The Calgary Journal
The Calgary Journal

Aché Brasil Capoeira is a martial arts mixed with dance that wrings the sweat out of even the fittest of Calgarians

martialartThe first challenge of capoeira is learning to pronounce the exotic name. The second is to endure the strenuous full-body workout it produces.

Capoeira is a Brazilian martial art that looks more like dance than a fighting style. It involves Brazilian music played with an instrument called a berimbau. The music holds the key to the tempo of the workout regime.

Instructor Troy Millington says the workout is free flowing but visually a little strange.

martial artBonnie Silver and Troy Millington perform drills to perfect their kicks.

Photo by: Guillermo Barraza
"To somebody who isn't familiar with capoeira, it looks as though people are dancing," Millington says. "To someone who knows a little bit of martial arts, it can almost be described as shadow boxing. You're moving your legs through the air without hitting anybody."

Capoeira Aché Brasil Calgary was started by Eclilson De Jesus over a decade ago. De Jesus was the person that brought capoeira to Canada when he came to Vancouver in 1990.

Since the inception of the Calgary chapter of Aché Brasil, this rhythmic exercise has caught the attention of fitness buffs in all corners of the city. With several classes regularly held around Calgary, the instructors at Ache Brasil Capoeira offer exercise sessions that bring people back for more.

Participants create a "game" where there are no winners or losers; simply a show of one's ability and what they have learned.

Millington says that capoeira uses the space all around participants to give them an unlimited sphere of movement.

"This 360 degree of movement not only disguises what someone is going to do but encourages a full range of motion which allows for a severe workout of the legs, the arms and especially the body core."

Millington says it all starts with the simple movement called the ginga, which can best be described – as most Calgarians will recognize – as a wider vine step straight from line dancing.

"For someone who has been doing the ginga for a while it will become effortless and they could do it for an hour without being bothered," Millington says. "Somebody who is new might do it for a minute and they'd be done."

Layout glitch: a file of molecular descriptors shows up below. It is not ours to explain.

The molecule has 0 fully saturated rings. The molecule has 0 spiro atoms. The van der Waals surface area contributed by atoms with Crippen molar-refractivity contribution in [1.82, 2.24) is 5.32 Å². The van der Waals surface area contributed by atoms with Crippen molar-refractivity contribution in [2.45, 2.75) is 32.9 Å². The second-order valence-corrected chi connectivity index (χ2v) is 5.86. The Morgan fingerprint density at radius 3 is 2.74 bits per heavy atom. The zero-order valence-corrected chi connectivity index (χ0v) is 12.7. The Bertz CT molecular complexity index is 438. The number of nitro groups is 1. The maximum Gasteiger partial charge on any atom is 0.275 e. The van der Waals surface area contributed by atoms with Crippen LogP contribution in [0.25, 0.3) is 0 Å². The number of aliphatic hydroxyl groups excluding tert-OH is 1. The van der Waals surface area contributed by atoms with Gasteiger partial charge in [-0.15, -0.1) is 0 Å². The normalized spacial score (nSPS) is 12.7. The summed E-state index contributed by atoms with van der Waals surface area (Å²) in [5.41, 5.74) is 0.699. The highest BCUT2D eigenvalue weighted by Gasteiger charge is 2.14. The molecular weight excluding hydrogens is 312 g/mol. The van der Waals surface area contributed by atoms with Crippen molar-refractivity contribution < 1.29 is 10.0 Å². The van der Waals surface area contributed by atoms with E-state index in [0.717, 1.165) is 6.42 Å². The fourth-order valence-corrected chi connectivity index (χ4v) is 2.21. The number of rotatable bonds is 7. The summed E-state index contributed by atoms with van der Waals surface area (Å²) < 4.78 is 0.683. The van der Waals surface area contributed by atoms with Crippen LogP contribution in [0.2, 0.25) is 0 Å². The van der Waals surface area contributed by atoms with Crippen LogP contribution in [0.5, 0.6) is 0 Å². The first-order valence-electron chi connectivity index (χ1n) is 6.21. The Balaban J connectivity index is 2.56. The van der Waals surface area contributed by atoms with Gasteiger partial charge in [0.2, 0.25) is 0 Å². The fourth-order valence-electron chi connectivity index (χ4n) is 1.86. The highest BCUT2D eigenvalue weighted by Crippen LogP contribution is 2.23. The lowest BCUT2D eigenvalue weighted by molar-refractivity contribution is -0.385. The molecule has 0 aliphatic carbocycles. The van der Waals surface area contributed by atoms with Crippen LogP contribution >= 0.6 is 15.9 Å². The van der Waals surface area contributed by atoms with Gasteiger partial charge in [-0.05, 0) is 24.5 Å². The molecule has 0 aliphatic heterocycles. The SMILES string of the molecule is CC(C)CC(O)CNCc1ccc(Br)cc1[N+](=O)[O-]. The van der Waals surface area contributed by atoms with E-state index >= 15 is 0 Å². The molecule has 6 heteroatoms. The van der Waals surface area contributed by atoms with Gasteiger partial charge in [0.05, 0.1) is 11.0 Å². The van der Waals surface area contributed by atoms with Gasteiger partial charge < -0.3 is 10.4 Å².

"Despite one's fitness level, it's just a different set of muscles."

Bonnie Silver has been a student of capoeira for more than two years. She also says that the Brazilian art is a total body workout she had not been accustomed to before starting it.

"It's complete. Upper body. Lower body. There is also cardio and stretching as well. You're using your core a lot. Overall, core strength has definitely been a big change for me." Silver says.

Along with the physical workout Silver receives, she says that her mind becomes more active as well.

"There's certainly more clarity and confidence to what I was at the beginning. I can't begin to explain how much more confidence I have."

Millington attributes Silver's improved confidence to the awareness one must have during a regular "game." He says that a student must always be vigilant and learn to read subtle movements the opponent makes so they're not missing teeth in the morning.

What Berkeley Pickell noticed first about capoeira was the acrobatic movements it incorporates when you become proficient at the art. He said it intrigued him, so he joined a class at the University of Calgary. Not only did he stretch and use parts of his body he never knew existed, but he found it was a lot of fun as well.

"I think it's a really good workout because it encompasses so many ways of moving your body and challenges you continuously to find ways to make your body move that way, and as soon as it becomes easy to do one thing, there is another thing that you can do -- this is what makes people love the art." - Troy Millington

"It's very up-tempo. Very quick paced. Not only that but it was a lot more fun that some other workouts I've done," Pickell says.

"It incorporates a lot of Portuguese as well as the Brazilian music and culture," he added, after noticing how big a role Brazilian culture plays in learning the art.

Millington says the music is important to the overall feeling of the "game" and inspires passion in a person's movements.

"The rhythm is vital. They can take an experience and turn it from striving, to lifting. It can take a massive edge off how tired you are and can even give you a jolt of energy."

Ultimately, capoeira integrates culture, rhythm and music and a total body workout that allows the participant a unique and special experience.

"I think it's a really good workout because it encompasses so many ways of moving your body, and it challenges you continuously to find ways to make your body move that way," Millington says.

"And as soon as it becomes easy to do one thing, there is another thing that you can do. This diversity of movement that is always available to you in the context of learning capoeira is what makes the workout so challenging and what makes people love the art."

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